Gov. Doug Ducey takes a swipe at Phoenix over Uber and Lyft, hits himself instead – AZCentral

The governor took a dig at the city of Phoenix in his State of the State speech over its fee hike on ride-share services at Sky Harbor airport.
Gov. Doug Ducey was patting his back for cutting bureaucratic red tape to drive the “freedom to work” and entrepreneurship in the state.
“Here you can brew beer, churn ice cream and make an honest living. Now, all we need is Uber and Lyft back at Sky Harbor,” Ducey said, alluding to the ride-share companies’ announcement they will soon stop services at the airport.
The swipe is hardly surprising given the governor and the state Legislature’s conservative politics and Phoenix’s liberal practices.
But it also highlights the tensions created by the right’s laissez-faire philosophy and the left’s penchant for regulations in the gig economy.
Phoenix officials drew a lot of heat for the fee increases — a 200% hike if you factor in both a pickup and a drop-off — imposed on Uber and Lyft but not the same for traditional commercial transportation such as taxis or shuttles.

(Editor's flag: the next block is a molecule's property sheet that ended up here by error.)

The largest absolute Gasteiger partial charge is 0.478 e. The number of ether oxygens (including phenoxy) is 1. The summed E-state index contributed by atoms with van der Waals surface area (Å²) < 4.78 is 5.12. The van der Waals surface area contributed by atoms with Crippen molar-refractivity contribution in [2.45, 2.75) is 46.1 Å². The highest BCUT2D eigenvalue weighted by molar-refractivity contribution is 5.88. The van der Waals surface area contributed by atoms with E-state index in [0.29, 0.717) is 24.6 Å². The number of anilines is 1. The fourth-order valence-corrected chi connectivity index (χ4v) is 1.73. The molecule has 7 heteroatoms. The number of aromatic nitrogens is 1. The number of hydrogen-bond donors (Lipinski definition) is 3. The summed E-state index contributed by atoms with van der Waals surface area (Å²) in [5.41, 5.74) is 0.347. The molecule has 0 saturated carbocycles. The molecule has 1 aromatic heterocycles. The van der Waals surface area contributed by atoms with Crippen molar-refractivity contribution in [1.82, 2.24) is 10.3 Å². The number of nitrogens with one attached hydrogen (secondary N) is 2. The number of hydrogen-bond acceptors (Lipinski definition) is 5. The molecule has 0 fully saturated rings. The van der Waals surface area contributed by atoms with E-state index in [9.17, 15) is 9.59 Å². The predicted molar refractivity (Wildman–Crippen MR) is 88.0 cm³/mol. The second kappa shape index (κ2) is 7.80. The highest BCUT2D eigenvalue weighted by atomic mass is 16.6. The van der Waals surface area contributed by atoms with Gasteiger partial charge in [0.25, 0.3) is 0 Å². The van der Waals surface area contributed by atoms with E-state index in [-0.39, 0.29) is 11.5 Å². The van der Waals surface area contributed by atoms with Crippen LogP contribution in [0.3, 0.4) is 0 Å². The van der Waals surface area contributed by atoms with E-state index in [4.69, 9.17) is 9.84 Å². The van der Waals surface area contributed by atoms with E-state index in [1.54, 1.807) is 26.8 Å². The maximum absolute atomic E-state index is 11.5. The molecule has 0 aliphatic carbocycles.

In defending the fee hikes, Phoenix points out that the state allows taxis to be heavily regulated, in everything from wait times to round-the-clock service requirements and background checks for drivers. Uber and Lyft, meanwhile, have the state’s blessing to avoid local rules on background checks or when and where they can or must operate.
The playing field, in other words, is not even.
The state-local tension is playing out elsewhere, notably with short-term vacation rentals.
Ducey ushered in the era of Airbnb, VRBO and other home-share outfits that allow homeowners to effectively compete with hotels and beds-and-breakfasts without facing the same kind of regulations, including local planning and zoning rules.
That has created a sizable headache for neighbors of such properties across Arizona, especially larger homes that become party central for vacationers and celebrants of special events. In Sedona, short-term rentals have dried up housing accessibility for residents and workers in the tourism-dependent city.
The state Legislature continues to wrestle with new bills to curb some of the unintended consequences.
There was no shout-out by the governor about pending legislation to deal with the fallout of that regulation-free approach.
Reach Abe Kwok at On Twitter: @abekwok
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